Obviously, he was inspired to take this creative approach by Lithuanian festive cuisine traditions. Specifically - by Balta mišrainė (eng. Olivier salad). It’s a common dish during Christmas or Easter periods, so Artūras decided to take this inspiration from here and elevate it to the next level - create a brand new superhero!

#4 Fresh Lemon Spritz by Otilija

Sweet & sour — that’s the rich taste of Lemon Spritz, created by our designer and animator Otilija Morozaitė.

It was inspired by her adventures in Southern Italy, where everything is all about lemons. For this reason, she shows how this refreshing drink is made using a simplistic 2D approach with noise textures for depth and lighting. Definitely fresh!

#5 Farfalle Pasta by Otilija

The one that got away! The mini-adventures of Farfalle Pasta, also created by Otilija, using a variety of techniques: 3D, 2D vector graphics, and frame-by-frame animation.

Notably, every pot of simmering farfalle pasta always spills out. Otilija was intrigued by that - why does it happen? Maybe the pasta just wants to break free?!

#6 Mexican Taco by Vaida

The 6th animation for the Creative Lunch Break series is all about Mexican flavors. Created by our illustrator Vaida Stasiukaitytė with the help of animators Ignas Kairelis and Valdas Gintautas.

For one thing we are sure, Vaida loves spontaneous road trips! And they usually start or end up in Warsaw. This city is also home to Vaida’s favorite Mexican restaurant, Gringo bar, to which she keeps coming back for the amazing tacos. So they were the main inspiration for this 2D vector shot, filled with patterns, gradients, color tones, and line art to create depth and 3D-feeling.

#7 Sweet Kaleidoscope by Alikas 

Super Sweet Kaleidoscope shot created by our illustrator Aliaga Mirguseinov and animated by Ignas.

Alikas loves illustrating cute things with contrasting color palettes and patterns freehandedly. So after a bit of experimentation and creative search, he decided to combine candies and kaleidoscope elements, and here it is! This sweet illusion has it all!

#8 Pineapple Pizza by Gintaras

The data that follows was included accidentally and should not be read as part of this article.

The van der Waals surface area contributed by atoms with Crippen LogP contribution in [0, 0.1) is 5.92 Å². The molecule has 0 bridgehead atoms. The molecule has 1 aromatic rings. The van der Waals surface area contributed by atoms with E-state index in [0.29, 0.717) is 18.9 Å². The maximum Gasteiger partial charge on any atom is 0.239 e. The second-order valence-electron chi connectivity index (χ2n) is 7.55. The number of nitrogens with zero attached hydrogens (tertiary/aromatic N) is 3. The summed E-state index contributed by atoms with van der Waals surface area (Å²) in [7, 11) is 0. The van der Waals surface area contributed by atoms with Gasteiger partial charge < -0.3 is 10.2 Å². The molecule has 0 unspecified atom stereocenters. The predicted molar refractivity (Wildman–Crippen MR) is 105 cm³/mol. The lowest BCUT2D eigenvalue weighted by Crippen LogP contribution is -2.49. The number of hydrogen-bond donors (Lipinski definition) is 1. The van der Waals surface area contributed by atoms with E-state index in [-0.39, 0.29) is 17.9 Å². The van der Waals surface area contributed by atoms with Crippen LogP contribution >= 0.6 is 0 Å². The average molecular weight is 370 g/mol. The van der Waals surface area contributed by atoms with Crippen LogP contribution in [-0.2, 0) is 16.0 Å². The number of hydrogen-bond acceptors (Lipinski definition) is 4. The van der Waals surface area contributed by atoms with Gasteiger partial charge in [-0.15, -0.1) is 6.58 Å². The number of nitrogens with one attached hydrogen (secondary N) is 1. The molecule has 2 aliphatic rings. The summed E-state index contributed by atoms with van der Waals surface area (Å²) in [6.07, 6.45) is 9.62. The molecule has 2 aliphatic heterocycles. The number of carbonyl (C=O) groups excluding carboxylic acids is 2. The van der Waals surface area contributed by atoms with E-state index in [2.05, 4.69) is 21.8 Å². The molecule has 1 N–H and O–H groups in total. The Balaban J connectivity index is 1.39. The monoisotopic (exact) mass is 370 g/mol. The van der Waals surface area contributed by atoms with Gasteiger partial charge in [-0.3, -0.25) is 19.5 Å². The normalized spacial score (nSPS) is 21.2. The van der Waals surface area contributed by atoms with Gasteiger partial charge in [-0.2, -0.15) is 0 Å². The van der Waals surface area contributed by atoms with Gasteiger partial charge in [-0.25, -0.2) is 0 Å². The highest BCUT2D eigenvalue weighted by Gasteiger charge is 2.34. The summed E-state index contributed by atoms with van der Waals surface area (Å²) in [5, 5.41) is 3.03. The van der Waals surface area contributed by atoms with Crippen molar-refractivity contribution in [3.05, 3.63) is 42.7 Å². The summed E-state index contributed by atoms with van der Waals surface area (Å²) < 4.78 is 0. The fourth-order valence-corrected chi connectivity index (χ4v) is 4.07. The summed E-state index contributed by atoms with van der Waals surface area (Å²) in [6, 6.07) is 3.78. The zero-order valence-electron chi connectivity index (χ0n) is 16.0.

Mixing up the ingredients for this fantastic pizza - the second shot created by our animator Gintaras.

The idea of this animation was born all of a sudden while eating lunch pizzas with fellow Stepdraw co-workers. Then, while searching for a more engaging creative approach, Gintaras decided to use After Effects stop motion implementation with a real felt texture!

#9 Fancy Ice Cream by Ignas

The final piece for Creative Lunch Break mini-series - the second 3D shot made by animator Ignas.

Ice cream is one of Ignas' favorite desserts, so he decided to make a fancy approach to this sweet indulgence. Soft, luxurious and golden! Would you like a bite?

Special thanks:

Project coordinators: Jorigė Kuzmaitė, Dovilė Macijauskaitė
Project identity designer: Otilija Morozaitė
Sound designers: Karolis Grabys, Juozapas Liaugaudas

Let's keep in touch!

Check out this project (and follow for the new ones!) on
Stepdraw Instagram page

See more everyday creative experiments of Stepdraw animation team on
our Dribbble profile

Explainer Animation vs Live-Action Video: Which One is Better for Your Product Pitch?

You have finally launched a new product that generates revenue beyond your expectations. Moreover, it even attracts extreme interest from your intended audiences. Sounds like a dream, right? Well, in reality to achieve this, you need to thoughtfully plan every step and tool for the successful product launch. And one of the most helpful marketing instrument is a catchy product pitch video.

Read more

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Awesome things happen one step at a time: 

Awesome things happen one step at a time:

Awesome things happen one step at a time: